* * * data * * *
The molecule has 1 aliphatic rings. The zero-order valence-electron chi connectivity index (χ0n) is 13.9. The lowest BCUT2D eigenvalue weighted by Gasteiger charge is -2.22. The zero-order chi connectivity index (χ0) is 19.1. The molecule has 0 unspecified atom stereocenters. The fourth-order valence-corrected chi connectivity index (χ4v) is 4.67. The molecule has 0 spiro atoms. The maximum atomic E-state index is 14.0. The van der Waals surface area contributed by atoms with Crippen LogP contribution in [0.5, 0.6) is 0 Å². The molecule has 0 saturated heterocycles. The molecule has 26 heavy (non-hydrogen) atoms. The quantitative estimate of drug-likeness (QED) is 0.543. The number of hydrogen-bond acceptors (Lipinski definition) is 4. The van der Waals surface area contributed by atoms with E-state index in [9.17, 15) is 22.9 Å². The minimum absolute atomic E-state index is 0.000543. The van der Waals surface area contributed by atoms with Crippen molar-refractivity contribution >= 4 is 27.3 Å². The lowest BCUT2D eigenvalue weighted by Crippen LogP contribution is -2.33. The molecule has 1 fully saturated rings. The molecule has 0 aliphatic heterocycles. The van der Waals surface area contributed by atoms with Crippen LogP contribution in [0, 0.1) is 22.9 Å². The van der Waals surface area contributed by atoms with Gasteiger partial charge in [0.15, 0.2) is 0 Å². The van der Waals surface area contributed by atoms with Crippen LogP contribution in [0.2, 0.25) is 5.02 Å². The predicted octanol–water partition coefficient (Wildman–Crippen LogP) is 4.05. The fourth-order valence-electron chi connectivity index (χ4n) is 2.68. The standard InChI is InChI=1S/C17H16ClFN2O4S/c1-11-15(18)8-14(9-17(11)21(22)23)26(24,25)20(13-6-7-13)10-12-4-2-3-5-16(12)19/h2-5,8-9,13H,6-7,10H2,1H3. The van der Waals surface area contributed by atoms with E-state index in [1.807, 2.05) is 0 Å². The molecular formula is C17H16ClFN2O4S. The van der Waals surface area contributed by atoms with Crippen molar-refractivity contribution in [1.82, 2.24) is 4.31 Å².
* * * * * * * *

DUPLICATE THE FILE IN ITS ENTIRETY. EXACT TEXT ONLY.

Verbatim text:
The molecule has 1 aliphatic rings. The zero-order valence-electron chi connectivity index (χ0n) is 13.9. The lowest BCUT2D eigenvalue weighted by Gasteiger charge is -2.22. The zero-order chi connectivity index (χ0) is 19.1. The molecule has 0 unspecified atom stereocenters. The fourth-order valence-corrected chi connectivity index (χ4v) is 4.67. The molecule has 0 spiro atoms. The maximum atomic E-state index is 14.0. The van der Waals surface area contributed by atoms with Crippen LogP contribution in [0.5, 0.6) is 0 Å². The molecule has 0 saturated heterocycles. The molecule has 26 heavy (non-hydrogen) atoms. The quantitative estimate of drug-likeness (QED) is 0.543. The number of hydrogen-bond acceptors (Lipinski definition) is 4. The van der Waals surface area contributed by atoms with E-state index in [9.17, 15) is 22.9 Å². The minimum absolute atomic E-state index is 0.000543. The van der Waals surface area contributed by atoms with Crippen molar-refractivity contribution >= 4 is 27.3 Å². The lowest BCUT2D eigenvalue weighted by Crippen LogP contribution is -2.33. The molecule has 1 fully saturated rings. The molecule has 0 aliphatic heterocycles. The van der Waals surface area contributed by atoms with Crippen LogP contribution in [0, 0.1) is 22.9 Å². The van der Waals surface area contributed by atoms with Gasteiger partial charge in [0.15, 0.2) is 0 Å². The van der Waals surface area contributed by atoms with Crippen LogP contribution in [0.2, 0.25) is 5.02 Å². The predicted octanol–water partition coefficient (Wildman–Crippen LogP) is 4.05. The fourth-order valence-electron chi connectivity index (χ4n) is 2.68. The standard InChI is InChI=1S/C17H16ClFN2O4S/c1-11-15(18)8-14(9-17(11)21(22)23)26(24,25)20(13-6-7-13)10-12-4-2-3-5-16(12)19/h2-5,8-9,13H,6-7,10H2,1H3. The van der Waals surface area contributed by atoms with E-state index in [1.807, 2.05) is 0 Å². The molecular formula is C17H16ClFN2O4S. The van der Waals surface area contributed by atoms with Crippen molar-refractivity contribution in [1.82, 2.24) is 4.31 Å².